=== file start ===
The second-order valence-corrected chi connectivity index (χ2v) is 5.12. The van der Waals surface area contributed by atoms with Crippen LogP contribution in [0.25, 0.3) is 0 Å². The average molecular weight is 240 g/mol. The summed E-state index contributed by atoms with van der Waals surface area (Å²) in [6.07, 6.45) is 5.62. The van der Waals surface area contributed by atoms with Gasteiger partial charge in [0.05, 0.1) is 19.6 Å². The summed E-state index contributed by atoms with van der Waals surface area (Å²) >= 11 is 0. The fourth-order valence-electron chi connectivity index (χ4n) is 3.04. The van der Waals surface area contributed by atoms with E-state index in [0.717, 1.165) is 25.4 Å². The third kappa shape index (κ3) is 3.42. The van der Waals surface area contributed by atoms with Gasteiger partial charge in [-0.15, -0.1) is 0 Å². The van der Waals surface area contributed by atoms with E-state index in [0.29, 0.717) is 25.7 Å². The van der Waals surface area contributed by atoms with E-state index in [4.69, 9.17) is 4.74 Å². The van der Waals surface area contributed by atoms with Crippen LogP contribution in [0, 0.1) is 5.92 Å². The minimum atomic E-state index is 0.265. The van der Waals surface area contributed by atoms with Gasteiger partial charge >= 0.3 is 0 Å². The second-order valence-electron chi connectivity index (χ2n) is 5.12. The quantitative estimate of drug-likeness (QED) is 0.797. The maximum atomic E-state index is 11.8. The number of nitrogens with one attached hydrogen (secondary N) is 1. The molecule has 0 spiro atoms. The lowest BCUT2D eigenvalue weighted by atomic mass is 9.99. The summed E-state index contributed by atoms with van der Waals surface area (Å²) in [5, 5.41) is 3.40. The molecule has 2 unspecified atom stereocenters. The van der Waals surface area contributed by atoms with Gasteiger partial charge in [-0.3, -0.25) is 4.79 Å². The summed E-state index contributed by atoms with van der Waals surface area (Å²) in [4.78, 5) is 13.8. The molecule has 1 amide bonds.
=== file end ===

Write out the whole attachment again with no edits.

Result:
The second-order valence-corrected chi connectivity index (χ2v) is 5.12. The van der Waals surface area contributed by atoms with Crippen LogP contribution in [0.25, 0.3) is 0 Å². The average molecular weight is 240 g/mol. The summed E-state index contributed by atoms with van der Waals surface area (Å²) in [6.07, 6.45) is 5.62. The van der Waals surface area contributed by atoms with Gasteiger partial charge in [0.05, 0.1) is 19.6 Å². The summed E-state index contributed by atoms with van der Waals surface area (Å²) >= 11 is 0. The fourth-order valence-electron chi connectivity index (χ4n) is 3.04. The van der Waals surface area contributed by atoms with E-state index in [0.717, 1.165) is 25.4 Å². The third kappa shape index (κ3) is 3.42. The van der Waals surface area contributed by atoms with Gasteiger partial charge in [-0.15, -0.1) is 0 Å². The van der Waals surface area contributed by atoms with E-state index in [0.29, 0.717) is 25.7 Å². The van der Waals surface area contributed by atoms with E-state index in [4.69, 9.17) is 4.74 Å². The van der Waals surface area contributed by atoms with Crippen LogP contribution in [0, 0.1) is 5.92 Å². The minimum atomic E-state index is 0.265. The van der Waals surface area contributed by atoms with Gasteiger partial charge >= 0.3 is 0 Å². The second-order valence-electron chi connectivity index (χ2n) is 5.12. The quantitative estimate of drug-likeness (QED) is 0.797. The maximum atomic E-state index is 11.8. The number of nitrogens with one attached hydrogen (secondary N) is 1. The molecule has 0 spiro atoms. The lowest BCUT2D eigenvalue weighted by atomic mass is 9.99. The summed E-state index contributed by atoms with van der Waals surface area (Å²) in [5, 5.41) is 3.40. The molecule has 2 unspecified atom stereocenters. The van der Waals surface area contributed by atoms with Gasteiger partial charge in [-0.3, -0.25) is 4.79 Å². The summed E-state index contributed by atoms with van der Waals surface area (Å²) in [4.78, 5) is 13.8. The molecule has 1 amide bonds.